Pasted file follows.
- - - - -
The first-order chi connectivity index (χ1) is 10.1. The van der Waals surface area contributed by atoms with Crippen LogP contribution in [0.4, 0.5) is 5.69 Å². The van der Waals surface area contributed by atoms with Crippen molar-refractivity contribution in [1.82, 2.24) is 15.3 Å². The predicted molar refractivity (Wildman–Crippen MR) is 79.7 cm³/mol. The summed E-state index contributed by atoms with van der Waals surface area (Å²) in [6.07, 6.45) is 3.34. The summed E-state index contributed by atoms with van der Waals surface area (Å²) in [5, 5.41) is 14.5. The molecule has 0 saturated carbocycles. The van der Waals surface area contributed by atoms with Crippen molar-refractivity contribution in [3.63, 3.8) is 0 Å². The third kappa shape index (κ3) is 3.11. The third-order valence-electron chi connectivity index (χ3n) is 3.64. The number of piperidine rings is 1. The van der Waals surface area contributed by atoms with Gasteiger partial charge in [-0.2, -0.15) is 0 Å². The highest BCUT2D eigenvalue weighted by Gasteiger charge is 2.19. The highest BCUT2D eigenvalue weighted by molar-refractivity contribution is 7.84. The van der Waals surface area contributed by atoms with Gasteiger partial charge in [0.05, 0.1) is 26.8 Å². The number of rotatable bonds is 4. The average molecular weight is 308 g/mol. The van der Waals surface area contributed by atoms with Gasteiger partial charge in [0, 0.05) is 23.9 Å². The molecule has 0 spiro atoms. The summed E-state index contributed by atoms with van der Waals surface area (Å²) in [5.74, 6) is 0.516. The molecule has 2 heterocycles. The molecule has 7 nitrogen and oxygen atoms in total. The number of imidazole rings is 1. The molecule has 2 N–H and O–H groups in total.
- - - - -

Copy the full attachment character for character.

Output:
The first-order chi connectivity index (χ1) is 10.1. The van der Waals surface area contributed by atoms with Crippen LogP contribution in [0.4, 0.5) is 5.69 Å². The van der Waals surface area contributed by atoms with Crippen molar-refractivity contribution in [1.82, 2.24) is 15.3 Å². The predicted molar refractivity (Wildman–Crippen MR) is 79.7 cm³/mol. The summed E-state index contributed by atoms with van der Waals surface area (Å²) in [6.07, 6.45) is 3.34. The summed E-state index contributed by atoms with van der Waals surface area (Å²) in [5, 5.41) is 14.5. The molecule has 0 saturated carbocycles. The van der Waals surface area contributed by atoms with Crippen molar-refractivity contribution in [3.63, 3.8) is 0 Å². The third kappa shape index (κ3) is 3.11. The third-order valence-electron chi connectivity index (χ3n) is 3.64. The number of piperidine rings is 1. The van der Waals surface area contributed by atoms with Gasteiger partial charge in [-0.2, -0.15) is 0 Å². The highest BCUT2D eigenvalue weighted by Gasteiger charge is 2.19. The highest BCUT2D eigenvalue weighted by molar-refractivity contribution is 7.84. The van der Waals surface area contributed by atoms with Gasteiger partial charge in [0.05, 0.1) is 26.8 Å². The number of rotatable bonds is 4. The average molecular weight is 308 g/mol. The van der Waals surface area contributed by atoms with Gasteiger partial charge in [0, 0.05) is 23.9 Å². The molecule has 0 spiro atoms. The summed E-state index contributed by atoms with van der Waals surface area (Å²) in [5.74, 6) is 0.516. The molecule has 2 heterocycles. The molecule has 7 nitrogen and oxygen atoms in total. The number of imidazole rings is 1. The molecule has 2 N–H and O–H groups in total.